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The world of writing is categorized into three areas: literary, academic, and technical. Our first exposure to writing is usually literary. As a child in school, the teacher asked us to write a story or a poem about what we did over the summer break. We were asked to be imaginative, use descriptive language, and make our story come to life. In high school and college or university, we were required to produce academic works such as essays, articles, critical papers, and biographies. When writing academic papers, we were often told to meet a word count requirement. As a result, we became conditioned to take 500 words to say something that might only take 50 words.
Our first exposure to technical writing is usually in the workplace. As instructional designers, part of our job includes writing procedures, lesson plans, and job aids. No surprise then, that technical writing has both a different purpose and different characteristics compared to literary or academic writing.
These ten tips are important to keep in mind when writing technical content for training materials:
- Use a simple format to speed up reading and avoid confusion for the learners.
- Number the instructional points to provide flow and order to the instructional document.
- Provide explanatory notes where required to help eliminate confusion and provide clarity for the learner.
- Use meaningful instructional graphics, rather than cosmetic graphics, to reduce “clutter” in the document.
- Structure subject-matter in a logical manner to speed up reading and aid in retention.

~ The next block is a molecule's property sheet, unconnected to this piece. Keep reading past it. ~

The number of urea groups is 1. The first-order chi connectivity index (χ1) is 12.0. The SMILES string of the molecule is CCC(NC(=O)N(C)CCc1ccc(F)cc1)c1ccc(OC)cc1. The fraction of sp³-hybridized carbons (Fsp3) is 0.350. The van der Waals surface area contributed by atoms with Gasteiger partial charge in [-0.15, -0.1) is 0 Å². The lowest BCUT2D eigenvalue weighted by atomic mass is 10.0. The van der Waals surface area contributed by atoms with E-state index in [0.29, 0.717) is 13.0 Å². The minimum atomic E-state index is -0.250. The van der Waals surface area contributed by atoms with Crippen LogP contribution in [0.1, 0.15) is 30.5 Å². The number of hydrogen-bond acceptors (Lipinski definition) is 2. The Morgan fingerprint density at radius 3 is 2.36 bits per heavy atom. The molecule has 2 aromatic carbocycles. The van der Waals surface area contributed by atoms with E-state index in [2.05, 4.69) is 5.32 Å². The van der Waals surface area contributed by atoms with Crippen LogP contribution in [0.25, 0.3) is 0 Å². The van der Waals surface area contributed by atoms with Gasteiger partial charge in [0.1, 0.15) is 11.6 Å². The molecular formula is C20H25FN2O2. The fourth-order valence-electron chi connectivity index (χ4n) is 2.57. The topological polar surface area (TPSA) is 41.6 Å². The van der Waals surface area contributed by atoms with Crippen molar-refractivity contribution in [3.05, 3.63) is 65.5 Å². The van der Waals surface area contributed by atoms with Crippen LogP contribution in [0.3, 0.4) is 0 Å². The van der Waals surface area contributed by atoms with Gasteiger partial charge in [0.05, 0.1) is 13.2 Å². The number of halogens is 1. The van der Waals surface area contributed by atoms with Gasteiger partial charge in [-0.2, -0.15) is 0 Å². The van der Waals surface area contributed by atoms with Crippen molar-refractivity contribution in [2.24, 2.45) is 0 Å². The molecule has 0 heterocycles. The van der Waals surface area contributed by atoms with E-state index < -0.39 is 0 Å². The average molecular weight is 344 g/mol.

- Use a clear, concise, and consistent layout to increase learner comfort and familiarity.
- Create technical documents that can be used as job aids whenever possible. These job aids will support on–the–job performance.
- Use an interactive structure where possible. Structure content in worksheets, flowcharts, decision tables, etc. to provide interaction between the learner and the material.
- Use an attractive appearance. Learners are more likely to use a technical document that is visually appealing.
- Use thought-provoking questions and statements where possible to engage the learner and encourage them to think about the material.
It is important to realize when writing technical documents, or training materials, that we’re not writing novels. Our job is to convey job–related knowledge and skill using fewer words and less descriptive language, while being as succinct as possible. Following these tips will help you create meaningful, relevant, and effective training materials.
BONUS TIP: Formal Versus Informal Writing Style
The tone, choice of words, and the way words are put together vary between formal and informal writing styles. A formal style is less personal than informal. Informal is more casual and spontaneous.
A common example of the difference between formal and informal styles is reflected in the use of contractions. The formal example is, “should not.” The informal example is, “shouldn’t.” Consider your audience and the style your organization dictates to determine the writing style of your training documents. Selecting the appropriate writing style can make or break the effectiveness of your written materials.
What practices have you found successful in writing technical content or developing your training materials? Please share. I’d love to hear your thoughts!
This article was first published February 19, 2018.